Ordinary investors need to know that these are not ordinary times. It’s time to review your risk tolerance. Ken Norquay asks: Are you satisfied with the profits you have just made?
I knew I’d find one sooner or later! I knew I would find an ordinary investor whose instinct and understanding of the stock market are right on. Most ordinary investors get their investing education from a commission-driven sales person. But Mike didn’t. When he retired, he converted his company pension plan to a locked-in RRSP and followed his fellow retirees’ example. He filled in all the forms and followed everyone else into the world of mutual funds. He didn’t even read the prospectuses. He just went along with the others.
In June, his representative called and told him that the equities portion of his portfolio had gone up so much that it had become risky. In order to continue holding the equities mutual funds he owned, he would have to change his risk tolerance from “risk averse” to “willing to accept market risk”. Not knowing what all this meant, he agreed.
When he found out that I had spent my career in the investment world, had been the president of two brokerage firms and a partner in an investment management firm, he decided to ask me some questions. Why had his mutual funds company rep called him? What’s a risk profile? He had just made $XXX in the past year and was happy with that. He didn’t need to make any more. He just wanted to lock in the profits he had made and continue to draw down his retirement plan each month. What should he do?
I answered his questions
The market has gone crazy since governments started printing money in March 2020. Because the market has gone so high, it has become much riskier than normal. It’s like a bubble waiting to pop. The mutual funds companies know this and are protecting themselves from being sued when the market drops back down to more normal levels. Provincial securities law dictates that mutual funds companies can’t sell their clients investments that pose a higher risk than is suitable for that client. Because the stock market has gone crazy, the reps are calling their clients and asking them to either (a) reduce their holdings of equity mutual funds, or (b) increase their risk tolerance. I translated this mutual fund jargon into ordinary investors’ words: “Sell your stocks. The stock market has become a casino, no longer suitable for risk-averse long-term investors.”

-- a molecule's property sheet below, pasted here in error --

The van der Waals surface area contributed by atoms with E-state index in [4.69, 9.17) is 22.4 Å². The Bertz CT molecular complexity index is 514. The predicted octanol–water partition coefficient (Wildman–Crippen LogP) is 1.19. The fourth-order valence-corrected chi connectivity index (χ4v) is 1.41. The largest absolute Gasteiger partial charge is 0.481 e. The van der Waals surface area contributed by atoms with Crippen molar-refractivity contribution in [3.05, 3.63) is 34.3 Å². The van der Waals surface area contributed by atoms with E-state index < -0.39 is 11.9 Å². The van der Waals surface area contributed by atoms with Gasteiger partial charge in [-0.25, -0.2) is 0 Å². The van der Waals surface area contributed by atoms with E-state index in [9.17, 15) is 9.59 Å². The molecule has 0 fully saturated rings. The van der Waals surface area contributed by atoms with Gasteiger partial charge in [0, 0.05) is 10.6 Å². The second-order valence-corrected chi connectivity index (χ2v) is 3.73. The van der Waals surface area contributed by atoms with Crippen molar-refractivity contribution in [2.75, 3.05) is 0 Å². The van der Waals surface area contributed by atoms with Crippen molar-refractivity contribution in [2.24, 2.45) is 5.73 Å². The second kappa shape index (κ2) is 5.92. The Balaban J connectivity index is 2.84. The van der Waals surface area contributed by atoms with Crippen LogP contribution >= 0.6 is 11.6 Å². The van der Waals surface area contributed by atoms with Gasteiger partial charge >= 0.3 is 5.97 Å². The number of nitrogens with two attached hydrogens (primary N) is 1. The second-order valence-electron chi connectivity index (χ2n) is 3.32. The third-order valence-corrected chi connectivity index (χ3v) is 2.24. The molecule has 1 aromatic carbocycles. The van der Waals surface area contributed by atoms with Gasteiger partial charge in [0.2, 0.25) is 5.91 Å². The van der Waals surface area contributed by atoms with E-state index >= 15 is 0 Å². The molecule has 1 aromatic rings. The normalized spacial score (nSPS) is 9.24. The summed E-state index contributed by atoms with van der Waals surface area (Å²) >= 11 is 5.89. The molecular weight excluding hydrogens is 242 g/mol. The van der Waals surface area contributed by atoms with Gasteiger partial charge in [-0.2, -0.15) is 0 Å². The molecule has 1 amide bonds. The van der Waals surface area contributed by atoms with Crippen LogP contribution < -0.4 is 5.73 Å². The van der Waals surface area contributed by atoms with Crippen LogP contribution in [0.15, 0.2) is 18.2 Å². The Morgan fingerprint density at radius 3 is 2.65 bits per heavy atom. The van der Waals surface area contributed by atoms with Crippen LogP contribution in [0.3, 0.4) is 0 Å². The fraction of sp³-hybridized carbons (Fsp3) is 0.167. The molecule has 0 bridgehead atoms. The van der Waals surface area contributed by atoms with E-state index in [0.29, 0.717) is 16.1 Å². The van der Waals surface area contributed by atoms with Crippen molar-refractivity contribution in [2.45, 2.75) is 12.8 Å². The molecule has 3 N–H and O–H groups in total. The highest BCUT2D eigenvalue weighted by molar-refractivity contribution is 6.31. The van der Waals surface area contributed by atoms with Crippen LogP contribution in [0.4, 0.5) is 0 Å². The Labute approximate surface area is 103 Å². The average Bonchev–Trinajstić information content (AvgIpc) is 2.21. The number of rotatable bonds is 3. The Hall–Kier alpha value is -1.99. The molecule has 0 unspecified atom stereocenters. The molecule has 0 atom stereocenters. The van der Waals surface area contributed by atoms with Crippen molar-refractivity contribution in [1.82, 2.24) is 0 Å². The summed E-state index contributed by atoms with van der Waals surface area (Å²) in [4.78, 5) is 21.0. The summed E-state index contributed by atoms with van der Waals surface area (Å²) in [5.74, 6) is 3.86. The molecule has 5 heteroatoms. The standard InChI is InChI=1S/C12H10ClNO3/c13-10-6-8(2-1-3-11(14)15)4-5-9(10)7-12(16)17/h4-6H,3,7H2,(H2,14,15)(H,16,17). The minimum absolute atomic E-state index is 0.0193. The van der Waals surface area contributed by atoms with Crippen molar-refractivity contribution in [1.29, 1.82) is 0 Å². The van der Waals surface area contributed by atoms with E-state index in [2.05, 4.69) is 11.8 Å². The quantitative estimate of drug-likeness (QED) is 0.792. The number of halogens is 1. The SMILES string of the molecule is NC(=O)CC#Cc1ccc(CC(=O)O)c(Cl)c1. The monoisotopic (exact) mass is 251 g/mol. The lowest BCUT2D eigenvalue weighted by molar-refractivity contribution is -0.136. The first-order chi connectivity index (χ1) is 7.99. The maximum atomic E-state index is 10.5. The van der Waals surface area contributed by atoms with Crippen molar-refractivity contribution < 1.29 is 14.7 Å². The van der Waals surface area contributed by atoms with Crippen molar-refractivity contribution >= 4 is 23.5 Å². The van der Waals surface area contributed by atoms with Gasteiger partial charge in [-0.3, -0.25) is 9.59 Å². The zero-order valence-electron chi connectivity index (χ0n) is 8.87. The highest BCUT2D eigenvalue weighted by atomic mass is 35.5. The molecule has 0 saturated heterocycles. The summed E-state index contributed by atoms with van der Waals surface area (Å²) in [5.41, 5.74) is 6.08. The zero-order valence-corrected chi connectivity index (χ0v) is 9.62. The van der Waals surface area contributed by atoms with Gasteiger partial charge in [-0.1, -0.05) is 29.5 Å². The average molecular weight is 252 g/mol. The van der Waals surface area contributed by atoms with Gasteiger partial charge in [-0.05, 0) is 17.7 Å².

I advised him to call his rep and tell him to change his risk tolerance to “Risk Averse”. The rep will then sell his equity funds and buy bond funds or cash equivalents.
When enough is enough
What impressed me most about my friend Mike was that he realized that he had reached his goal. He never thought his RRSP would be worth so much! And now that it had gone up so very high, he merely wanted to keep what he had made. He felt no need to make even more. He was sincerely worried that he might lose what he had just made. He felt fearful at the top, when ‘the crowd’ was feeling greedy. His instincts were in harmony with stock market reality. How rare!
I was also impressed with the mutual funds company for making all those calls to unsophisticated clients. Most clients (and most reps) don’t understand how stock market risk changes with price. Fortunately, most investment firms are concerned about protecting themselves from being sued when the inevitable market decline comes. By protecting themselves, they are also protecting clients. The problem will come for those over-excited investors who want to make even more profit—those who increase their risk tolerance from “safety first” to “roll those dice”.
My articles normally assess risk from the point of view of market trend, not economic analysis. This time, let’s review our usual financial markets from the point of view of a mutual funds company and their financial analysts.
US Stock Market. The high for the S&P500 Index was 4,545, just before Labour Day. Financial analysts have noticed that its price/earnings ratio is 34, over double its historical average. The US market is twice as expensive as usual right now. In order to restore normalcy, either (a) the S&P500 has to stay the same and the earnings of America’s 500 biggest companies has to double, or (b) earnings have to stay the same and the stock market has to go down. It’s easy to see why Canada’s biggest mutual funds are worried about protecting their firms. For now, the long-term trend of US stocks is UP.